“For three years I worked for Irish gipsies in Norwich, Coventry, Birmingham. It was no tax, no national insurance, just cash in hand,” he says at KiP@Maninplace in Wellington.
“I had a caravan, it was in good condition, not new, but good. It had a fridge, TV, microwave, it was good. On a Sunday it was just for me. I would buy some tobacco, a can of beer and maybe a pizza.”
But after poor weather and work drying up Marcin was deemed surplus to requirements in August 2018.
“I had no money for rent. I went on the streets. My ID card, my passport got taken,” he said.
“Sometimes I stay at friends, sometimes I’m here on the streets in Wellington. I have a sleeping bag. Sometimes I’ll go to an empty place where nobody lives, corridors, doors. Sometimes I’ll walk all night.”
In order to get food Marcin will often to drop leaflets through doors for takeaways in the town in return for a meal.
Marty Howells is the new KiP manager and he is helping Marcin to try to get his life back.
“He had every intention of doing everything correctly. He got a job. But he ended up being abused by not having a right employment channel,” he says.
“The work dried up and all these things were taken from him.”
Complex reasons for increasing figures
The reason for a rise in homelessness is difficult to pinpoint, says Steve Watkins, the outgoing manager of KiP@ManinPlace in Telford.
Steve Watkins has been leading leading the service which provides assistance to the homeless and rough sleepers for the last decade, and he says he has seen demand go up year on year.
“It went from 160 odd then to now in excess of 500,” he says.
Mr Watkins says he doesn’t believe there is any one overarching reason there has been a rise in homelessness.
“There will be a number of other things that have happened. It could be relationship breakdowns, substance misuse, mental health problems, job loss and unaffordable housing,” he adds.
“When a service is overwhelmed there are two things happening. Number one is the problem is getting worse, and number two is that we are good at what we do.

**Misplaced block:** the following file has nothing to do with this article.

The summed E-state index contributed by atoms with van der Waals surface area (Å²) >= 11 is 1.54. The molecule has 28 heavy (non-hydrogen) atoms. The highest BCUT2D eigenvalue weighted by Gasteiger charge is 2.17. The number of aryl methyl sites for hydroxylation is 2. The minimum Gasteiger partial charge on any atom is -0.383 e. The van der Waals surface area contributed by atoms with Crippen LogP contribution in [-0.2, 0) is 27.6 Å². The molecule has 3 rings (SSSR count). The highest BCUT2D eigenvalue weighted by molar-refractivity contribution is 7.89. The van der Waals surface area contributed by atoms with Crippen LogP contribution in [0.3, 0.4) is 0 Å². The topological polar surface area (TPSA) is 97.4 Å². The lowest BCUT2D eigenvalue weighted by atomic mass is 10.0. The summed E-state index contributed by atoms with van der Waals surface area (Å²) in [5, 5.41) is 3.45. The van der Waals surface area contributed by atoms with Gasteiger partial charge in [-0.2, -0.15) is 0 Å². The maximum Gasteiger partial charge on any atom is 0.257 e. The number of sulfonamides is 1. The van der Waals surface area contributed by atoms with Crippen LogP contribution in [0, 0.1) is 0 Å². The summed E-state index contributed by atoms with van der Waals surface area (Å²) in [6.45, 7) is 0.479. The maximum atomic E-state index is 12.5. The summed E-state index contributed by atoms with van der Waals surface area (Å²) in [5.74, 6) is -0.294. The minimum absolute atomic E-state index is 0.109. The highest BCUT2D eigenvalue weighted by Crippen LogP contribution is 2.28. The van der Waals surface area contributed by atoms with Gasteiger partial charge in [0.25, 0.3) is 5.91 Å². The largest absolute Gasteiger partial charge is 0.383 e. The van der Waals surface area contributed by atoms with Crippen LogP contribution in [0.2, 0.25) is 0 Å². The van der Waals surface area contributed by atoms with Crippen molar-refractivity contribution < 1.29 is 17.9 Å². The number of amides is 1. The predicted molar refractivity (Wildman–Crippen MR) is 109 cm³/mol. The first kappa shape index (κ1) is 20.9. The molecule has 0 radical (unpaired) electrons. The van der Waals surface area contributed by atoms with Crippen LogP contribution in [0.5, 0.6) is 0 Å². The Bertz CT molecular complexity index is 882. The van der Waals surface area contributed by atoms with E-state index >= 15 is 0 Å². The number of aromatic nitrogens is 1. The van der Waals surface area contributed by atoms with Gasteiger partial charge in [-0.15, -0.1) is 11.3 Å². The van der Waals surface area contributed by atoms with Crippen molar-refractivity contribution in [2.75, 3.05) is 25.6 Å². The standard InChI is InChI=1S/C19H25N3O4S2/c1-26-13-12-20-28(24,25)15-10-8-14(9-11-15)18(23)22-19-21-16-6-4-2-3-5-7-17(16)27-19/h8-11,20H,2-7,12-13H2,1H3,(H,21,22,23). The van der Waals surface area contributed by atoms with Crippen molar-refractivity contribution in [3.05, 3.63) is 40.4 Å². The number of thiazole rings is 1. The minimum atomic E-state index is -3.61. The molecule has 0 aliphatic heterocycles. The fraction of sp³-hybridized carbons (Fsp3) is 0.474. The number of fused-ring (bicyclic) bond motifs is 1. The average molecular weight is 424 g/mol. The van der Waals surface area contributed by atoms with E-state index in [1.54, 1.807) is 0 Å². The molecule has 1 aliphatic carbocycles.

“But we have struggled with our statistics over the nine years I have been here to boil it down to what is going on out there.”
Mr Watkins believes that there are wide ranging social issues which start off a chain of effects which leads to many being on the streets.
“As far as for a significant reason someone is homeless, if someone comes in to us and we say ‘why are you homeless?’ the answer will often be ‘my partner kicked me out’. A relationship issue has caused them to become homeless. But there is a back story,” says Mr Watkins.
“What has happened? Is the relationship dysfunctional, some might use the word toxic. Are there substances? Does the partner have mental health problems? Has someone lost their job and started drinking? The back story is big.
“When someone loses their job then the dominoes start to fall and the last thing that happens is a partner says ‘get out’.
“It’s a chain of events and lots of circumstances. You can’t prescribe for that.”
Mr Watkins says that KiP offers an approach to try and bring lots other organisations together.
“My belief has always been that we have isolated silos of support,” he adds. “You may have mental health, drug addiction, criminal justice support, homelessness, work related support, GPs, all these things.
“We have to link together and have a joined up approach, and that is what we’ve worked on a KiP to try and make other sources of support accountable, otherwise it’s like a hot potato.
“It all has to be part of a structured plan.”
Sorry, we are not accepting comments on this article.